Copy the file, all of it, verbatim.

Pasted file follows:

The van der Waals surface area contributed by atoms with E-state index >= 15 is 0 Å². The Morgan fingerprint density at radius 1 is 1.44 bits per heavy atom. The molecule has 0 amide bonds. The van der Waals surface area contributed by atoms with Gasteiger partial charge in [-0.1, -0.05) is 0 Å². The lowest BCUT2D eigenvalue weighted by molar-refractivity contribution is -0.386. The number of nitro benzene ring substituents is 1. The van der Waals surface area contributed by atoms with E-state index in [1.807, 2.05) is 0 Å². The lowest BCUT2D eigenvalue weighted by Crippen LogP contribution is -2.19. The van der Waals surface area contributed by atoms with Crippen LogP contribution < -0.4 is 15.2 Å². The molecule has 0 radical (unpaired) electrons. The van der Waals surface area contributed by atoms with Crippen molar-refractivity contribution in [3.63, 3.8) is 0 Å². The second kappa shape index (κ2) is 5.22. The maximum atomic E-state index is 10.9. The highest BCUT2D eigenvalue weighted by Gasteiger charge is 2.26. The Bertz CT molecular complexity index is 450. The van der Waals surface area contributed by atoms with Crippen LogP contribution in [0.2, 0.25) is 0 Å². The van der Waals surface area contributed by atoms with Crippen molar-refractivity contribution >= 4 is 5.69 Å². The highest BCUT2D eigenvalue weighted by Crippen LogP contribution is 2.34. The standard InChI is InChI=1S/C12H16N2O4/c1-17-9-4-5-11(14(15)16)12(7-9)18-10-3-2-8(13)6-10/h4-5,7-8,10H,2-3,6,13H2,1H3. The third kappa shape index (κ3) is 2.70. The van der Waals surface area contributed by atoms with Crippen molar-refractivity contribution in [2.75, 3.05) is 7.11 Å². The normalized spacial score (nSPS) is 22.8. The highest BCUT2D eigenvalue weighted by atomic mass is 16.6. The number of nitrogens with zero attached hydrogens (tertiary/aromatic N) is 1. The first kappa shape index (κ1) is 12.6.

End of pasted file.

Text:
The van der Waals surface area contributed by atoms with E-state index >= 15 is 0 Å². The Morgan fingerprint density at radius 1 is 1.44 bits per heavy atom. The molecule has 0 amide bonds. The van der Waals surface area contributed by atoms with Gasteiger partial charge in [-0.1, -0.05) is 0 Å². The lowest BCUT2D eigenvalue weighted by molar-refractivity contribution is -0.386. The number of nitro benzene ring substituents is 1. The van der Waals surface area contributed by atoms with E-state index in [1.807, 2.05) is 0 Å². The lowest BCUT2D eigenvalue weighted by Crippen LogP contribution is -2.19. The van der Waals surface area contributed by atoms with Crippen LogP contribution < -0.4 is 15.2 Å². The molecule has 0 radical (unpaired) electrons. The van der Waals surface area contributed by atoms with Crippen molar-refractivity contribution in [3.63, 3.8) is 0 Å². The second kappa shape index (κ2) is 5.22. The maximum atomic E-state index is 10.9. The highest BCUT2D eigenvalue weighted by Gasteiger charge is 2.26. The Bertz CT molecular complexity index is 450. The van der Waals surface area contributed by atoms with Crippen LogP contribution in [0.2, 0.25) is 0 Å². The van der Waals surface area contributed by atoms with Crippen molar-refractivity contribution >= 4 is 5.69 Å². The highest BCUT2D eigenvalue weighted by Crippen LogP contribution is 2.34. The standard InChI is InChI=1S/C12H16N2O4/c1-17-9-4-5-11(14(15)16)12(7-9)18-10-3-2-8(13)6-10/h4-5,7-8,10H,2-3,6,13H2,1H3. The third kappa shape index (κ3) is 2.70. The van der Waals surface area contributed by atoms with Crippen molar-refractivity contribution in [2.75, 3.05) is 7.11 Å². The normalized spacial score (nSPS) is 22.8. The highest BCUT2D eigenvalue weighted by atomic mass is 16.6. The number of nitrogens with zero attached hydrogens (tertiary/aromatic N) is 1. The first kappa shape index (κ1) is 12.6.